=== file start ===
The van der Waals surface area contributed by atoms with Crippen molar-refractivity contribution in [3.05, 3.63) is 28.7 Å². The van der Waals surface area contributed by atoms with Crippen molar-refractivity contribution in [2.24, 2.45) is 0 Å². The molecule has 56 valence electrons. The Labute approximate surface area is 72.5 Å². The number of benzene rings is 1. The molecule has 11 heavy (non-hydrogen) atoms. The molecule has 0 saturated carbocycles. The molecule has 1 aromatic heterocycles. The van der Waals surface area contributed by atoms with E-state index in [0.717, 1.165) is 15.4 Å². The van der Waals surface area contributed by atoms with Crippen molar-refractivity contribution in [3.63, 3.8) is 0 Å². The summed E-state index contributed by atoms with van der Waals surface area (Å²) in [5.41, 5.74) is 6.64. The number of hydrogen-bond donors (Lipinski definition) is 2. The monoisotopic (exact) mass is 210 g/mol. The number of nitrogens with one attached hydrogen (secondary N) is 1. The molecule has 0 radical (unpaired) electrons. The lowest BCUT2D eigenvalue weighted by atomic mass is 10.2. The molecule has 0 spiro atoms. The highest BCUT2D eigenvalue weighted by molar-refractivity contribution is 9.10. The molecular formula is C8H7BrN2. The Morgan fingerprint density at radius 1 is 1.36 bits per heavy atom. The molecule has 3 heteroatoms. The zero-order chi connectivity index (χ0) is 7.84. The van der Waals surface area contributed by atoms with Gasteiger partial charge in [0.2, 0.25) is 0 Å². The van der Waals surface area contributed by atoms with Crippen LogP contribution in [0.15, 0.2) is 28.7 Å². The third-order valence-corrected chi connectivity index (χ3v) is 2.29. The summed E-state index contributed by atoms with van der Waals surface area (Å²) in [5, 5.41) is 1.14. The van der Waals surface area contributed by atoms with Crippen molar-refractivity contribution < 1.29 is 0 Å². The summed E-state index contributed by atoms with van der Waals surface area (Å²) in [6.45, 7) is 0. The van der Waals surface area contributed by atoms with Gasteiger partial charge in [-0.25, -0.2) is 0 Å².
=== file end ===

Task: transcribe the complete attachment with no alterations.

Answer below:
The van der Waals surface area contributed by atoms with Crippen molar-refractivity contribution in [3.05, 3.63) is 28.7 Å². The van der Waals surface area contributed by atoms with Crippen molar-refractivity contribution in [2.24, 2.45) is 0 Å². The molecule has 56 valence electrons. The Labute approximate surface area is 72.5 Å². The number of benzene rings is 1. The molecule has 11 heavy (non-hydrogen) atoms. The molecule has 0 saturated carbocycles. The molecule has 1 aromatic heterocycles. The van der Waals surface area contributed by atoms with E-state index in [0.717, 1.165) is 15.4 Å². The van der Waals surface area contributed by atoms with Crippen molar-refractivity contribution in [3.63, 3.8) is 0 Å². The summed E-state index contributed by atoms with van der Waals surface area (Å²) in [5.41, 5.74) is 6.64. The number of hydrogen-bond donors (Lipinski definition) is 2. The monoisotopic (exact) mass is 210 g/mol. The number of nitrogens with one attached hydrogen (secondary N) is 1. The molecule has 0 radical (unpaired) electrons. The lowest BCUT2D eigenvalue weighted by atomic mass is 10.2. The molecule has 0 spiro atoms. The highest BCUT2D eigenvalue weighted by molar-refractivity contribution is 9.10. The molecular formula is C8H7BrN2. The Morgan fingerprint density at radius 1 is 1.36 bits per heavy atom. The molecule has 3 heteroatoms. The zero-order chi connectivity index (χ0) is 7.84. The van der Waals surface area contributed by atoms with Gasteiger partial charge in [0.2, 0.25) is 0 Å². The van der Waals surface area contributed by atoms with Crippen LogP contribution in [0.15, 0.2) is 28.7 Å². The third-order valence-corrected chi connectivity index (χ3v) is 2.29. The summed E-state index contributed by atoms with van der Waals surface area (Å²) in [5, 5.41) is 1.14. The van der Waals surface area contributed by atoms with Crippen molar-refractivity contribution < 1.29 is 0 Å². The summed E-state index contributed by atoms with van der Waals surface area (Å²) in [6.45, 7) is 0. The van der Waals surface area contributed by atoms with Gasteiger partial charge in [-0.25, -0.2) is 0 Å².